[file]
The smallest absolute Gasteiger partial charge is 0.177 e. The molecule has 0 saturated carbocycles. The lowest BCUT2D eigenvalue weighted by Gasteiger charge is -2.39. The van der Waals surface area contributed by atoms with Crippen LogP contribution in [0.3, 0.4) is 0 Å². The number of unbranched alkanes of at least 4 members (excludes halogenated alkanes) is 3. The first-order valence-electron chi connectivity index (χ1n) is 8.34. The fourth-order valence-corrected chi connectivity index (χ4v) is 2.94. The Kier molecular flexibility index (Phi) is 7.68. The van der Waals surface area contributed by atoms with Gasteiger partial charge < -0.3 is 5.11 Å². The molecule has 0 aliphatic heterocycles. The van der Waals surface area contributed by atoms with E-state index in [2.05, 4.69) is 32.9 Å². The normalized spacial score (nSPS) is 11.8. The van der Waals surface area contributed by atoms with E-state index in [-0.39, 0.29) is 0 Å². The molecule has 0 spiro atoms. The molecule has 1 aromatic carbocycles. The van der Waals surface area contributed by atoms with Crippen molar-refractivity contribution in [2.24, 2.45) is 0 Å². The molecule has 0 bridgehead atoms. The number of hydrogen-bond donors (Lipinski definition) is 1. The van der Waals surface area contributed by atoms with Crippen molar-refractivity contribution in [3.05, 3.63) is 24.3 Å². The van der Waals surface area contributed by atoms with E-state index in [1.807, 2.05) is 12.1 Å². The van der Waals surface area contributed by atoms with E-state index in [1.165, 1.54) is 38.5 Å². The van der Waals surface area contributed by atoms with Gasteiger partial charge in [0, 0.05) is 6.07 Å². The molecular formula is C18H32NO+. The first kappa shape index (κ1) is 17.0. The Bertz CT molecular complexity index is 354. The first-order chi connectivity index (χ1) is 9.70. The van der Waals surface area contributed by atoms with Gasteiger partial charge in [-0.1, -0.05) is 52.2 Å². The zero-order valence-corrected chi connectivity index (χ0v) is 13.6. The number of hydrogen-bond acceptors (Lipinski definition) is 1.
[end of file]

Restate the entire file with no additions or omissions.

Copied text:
The smallest absolute Gasteiger partial charge is 0.177 e. The molecule has 0 saturated carbocycles. The lowest BCUT2D eigenvalue weighted by Gasteiger charge is -2.39. The van der Waals surface area contributed by atoms with Crippen LogP contribution in [0.3, 0.4) is 0 Å². The number of unbranched alkanes of at least 4 members (excludes halogenated alkanes) is 3. The first-order valence-electron chi connectivity index (χ1n) is 8.34. The fourth-order valence-corrected chi connectivity index (χ4v) is 2.94. The Kier molecular flexibility index (Phi) is 7.68. The van der Waals surface area contributed by atoms with Gasteiger partial charge < -0.3 is 5.11 Å². The molecule has 0 aliphatic heterocycles. The van der Waals surface area contributed by atoms with E-state index in [2.05, 4.69) is 32.9 Å². The normalized spacial score (nSPS) is 11.8. The van der Waals surface area contributed by atoms with E-state index in [-0.39, 0.29) is 0 Å². The molecule has 0 spiro atoms. The molecule has 1 aromatic carbocycles. The van der Waals surface area contributed by atoms with Crippen molar-refractivity contribution in [2.24, 2.45) is 0 Å². The molecule has 0 bridgehead atoms. The number of hydrogen-bond donors (Lipinski definition) is 1. The van der Waals surface area contributed by atoms with Crippen molar-refractivity contribution in [3.05, 3.63) is 24.3 Å². The van der Waals surface area contributed by atoms with E-state index in [1.807, 2.05) is 12.1 Å². The van der Waals surface area contributed by atoms with E-state index in [1.165, 1.54) is 38.5 Å². The van der Waals surface area contributed by atoms with Gasteiger partial charge in [0, 0.05) is 6.07 Å². The molecular formula is C18H32NO+. The first kappa shape index (κ1) is 17.0. The Bertz CT molecular complexity index is 354. The first-order chi connectivity index (χ1) is 9.70. The van der Waals surface area contributed by atoms with Gasteiger partial charge in [-0.1, -0.05) is 52.2 Å². The zero-order valence-corrected chi connectivity index (χ0v) is 13.6. The number of hydrogen-bond acceptors (Lipinski definition) is 1.